38. Mr. W. JENKINS
asked the Home Secretary whether he is aware that a large number of coal miners are working in collieries where there are continual gob fires and men suffer a good deal from the fumes emitted from the fires; and whether he will cause inquiries to be made so as to include them under the Compensation Act by a new schedule under the industrial diseases?
No complaint of injury by fumes from gob fires appears to have been received either by the Home Office or by the Mines Department. If, however, the hon. Member can furnish me with particulars of any cases of disablement caused by these fumes, the matter will be investigated.
39. Mr. W. JENKINS
asked the Home Secretary whether he is aware that a number of coal miners and men working on hard ground are certified by medical men as suffering from silicosis, as a result of working on hard ground with drills causing dust; and whether he will provide a new schedule of industrial diseases in order that they shall be entitled to compensation?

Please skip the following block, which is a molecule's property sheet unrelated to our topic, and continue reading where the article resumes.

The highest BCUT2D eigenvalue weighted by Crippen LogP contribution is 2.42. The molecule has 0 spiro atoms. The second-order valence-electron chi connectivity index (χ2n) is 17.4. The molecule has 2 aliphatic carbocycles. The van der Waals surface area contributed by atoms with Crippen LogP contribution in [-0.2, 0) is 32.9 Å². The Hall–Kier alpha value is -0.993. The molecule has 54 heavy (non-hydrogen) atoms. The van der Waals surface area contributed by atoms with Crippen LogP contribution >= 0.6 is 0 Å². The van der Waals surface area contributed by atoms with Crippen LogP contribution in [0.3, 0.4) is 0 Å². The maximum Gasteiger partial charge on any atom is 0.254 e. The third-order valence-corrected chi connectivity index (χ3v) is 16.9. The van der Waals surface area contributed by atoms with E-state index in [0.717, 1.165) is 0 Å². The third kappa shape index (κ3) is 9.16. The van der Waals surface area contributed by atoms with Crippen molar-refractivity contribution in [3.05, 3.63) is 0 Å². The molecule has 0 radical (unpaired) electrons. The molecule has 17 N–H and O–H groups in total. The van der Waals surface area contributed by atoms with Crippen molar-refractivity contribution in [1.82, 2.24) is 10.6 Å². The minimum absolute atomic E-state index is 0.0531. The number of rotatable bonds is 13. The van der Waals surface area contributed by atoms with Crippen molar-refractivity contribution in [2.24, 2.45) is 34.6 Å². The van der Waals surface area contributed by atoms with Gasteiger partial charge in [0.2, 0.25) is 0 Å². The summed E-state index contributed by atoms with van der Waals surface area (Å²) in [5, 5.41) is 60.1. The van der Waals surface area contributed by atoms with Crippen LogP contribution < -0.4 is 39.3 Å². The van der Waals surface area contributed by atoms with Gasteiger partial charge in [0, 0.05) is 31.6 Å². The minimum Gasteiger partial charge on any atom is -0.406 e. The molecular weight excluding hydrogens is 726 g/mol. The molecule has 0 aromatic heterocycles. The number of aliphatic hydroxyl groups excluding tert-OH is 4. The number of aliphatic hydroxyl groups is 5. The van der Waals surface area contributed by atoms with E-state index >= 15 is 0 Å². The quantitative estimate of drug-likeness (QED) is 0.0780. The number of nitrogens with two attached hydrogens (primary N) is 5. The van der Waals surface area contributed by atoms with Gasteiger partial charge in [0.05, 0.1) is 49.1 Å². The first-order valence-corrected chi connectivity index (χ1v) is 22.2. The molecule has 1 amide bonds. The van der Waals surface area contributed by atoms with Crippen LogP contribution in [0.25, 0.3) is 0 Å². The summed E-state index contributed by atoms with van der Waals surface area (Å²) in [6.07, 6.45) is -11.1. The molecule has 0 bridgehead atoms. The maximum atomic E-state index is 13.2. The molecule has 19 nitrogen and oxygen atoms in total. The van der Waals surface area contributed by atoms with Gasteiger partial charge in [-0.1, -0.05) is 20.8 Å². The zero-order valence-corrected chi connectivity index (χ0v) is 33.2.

Special powers are conferred on the Home Office by the Workmen's Compensation (Silicosis) Act of 1918 to make schemes of compensation for industries involving exposure to silica dust. A scheme is already in force under that Act for the ganister miners, and if the prevalence of silicosis among coal miners were established, a scheme could be made for the coal mining industry. Up to the present, however, the evidence with regard to coal miners is that generally they are not liable to the disease. I am informed that the Health Advisory Committee of the Mines Department is at present engaged in a renewed investigation into the effects of dust on the health of miners—[HON. MEMBERS: "Agreed!"] Mr. Speaker, there is no Rule. This is a very right question, and Members are anxious to have a reply and if the hon. Member has evidence of any cases of silicosis among coal miners, I should be glad if he would forward them to the Mines Department for consideration by the Health Committee.